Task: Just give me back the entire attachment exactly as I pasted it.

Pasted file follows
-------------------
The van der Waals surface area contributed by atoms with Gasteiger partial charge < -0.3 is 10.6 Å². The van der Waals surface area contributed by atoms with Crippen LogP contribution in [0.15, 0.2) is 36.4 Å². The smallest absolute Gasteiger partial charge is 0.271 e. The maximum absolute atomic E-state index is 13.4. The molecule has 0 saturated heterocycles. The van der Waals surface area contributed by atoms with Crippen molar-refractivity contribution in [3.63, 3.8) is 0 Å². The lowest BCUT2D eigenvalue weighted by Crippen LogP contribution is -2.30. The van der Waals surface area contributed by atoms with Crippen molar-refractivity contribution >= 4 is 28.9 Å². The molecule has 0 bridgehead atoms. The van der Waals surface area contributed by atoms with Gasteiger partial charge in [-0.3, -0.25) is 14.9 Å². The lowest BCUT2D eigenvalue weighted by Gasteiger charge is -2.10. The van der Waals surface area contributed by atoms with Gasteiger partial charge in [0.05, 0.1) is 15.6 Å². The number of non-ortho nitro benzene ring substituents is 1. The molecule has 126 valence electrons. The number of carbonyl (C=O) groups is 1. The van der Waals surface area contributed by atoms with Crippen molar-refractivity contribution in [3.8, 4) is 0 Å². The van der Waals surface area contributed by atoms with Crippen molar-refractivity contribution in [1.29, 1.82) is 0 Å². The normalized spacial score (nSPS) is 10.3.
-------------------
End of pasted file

The van der Waals surface area contributed by atoms with Gasteiger partial charge < -0.3 is 10.6 Å². The van der Waals surface area contributed by atoms with Crippen LogP contribution in [0.15, 0.2) is 36.4 Å². The smallest absolute Gasteiger partial charge is 0.271 e. The maximum absolute atomic E-state index is 13.4. The molecule has 0 saturated heterocycles. The van der Waals surface area contributed by atoms with Crippen molar-refractivity contribution in [3.63, 3.8) is 0 Å². The lowest BCUT2D eigenvalue weighted by Crippen LogP contribution is -2.30. The van der Waals surface area contributed by atoms with Crippen molar-refractivity contribution >= 4 is 28.9 Å². The molecule has 0 bridgehead atoms. The van der Waals surface area contributed by atoms with Gasteiger partial charge in [-0.3, -0.25) is 14.9 Å². The lowest BCUT2D eigenvalue weighted by Gasteiger charge is -2.10. The van der Waals surface area contributed by atoms with Gasteiger partial charge in [0.05, 0.1) is 15.6 Å². The number of non-ortho nitro benzene ring substituents is 1. The molecule has 126 valence electrons. The number of carbonyl (C=O) groups is 1. The van der Waals surface area contributed by atoms with Crippen molar-refractivity contribution in [3.8, 4) is 0 Å². The van der Waals surface area contributed by atoms with Crippen molar-refractivity contribution in [1.29, 1.82) is 0 Å². The normalized spacial score (nSPS) is 10.3.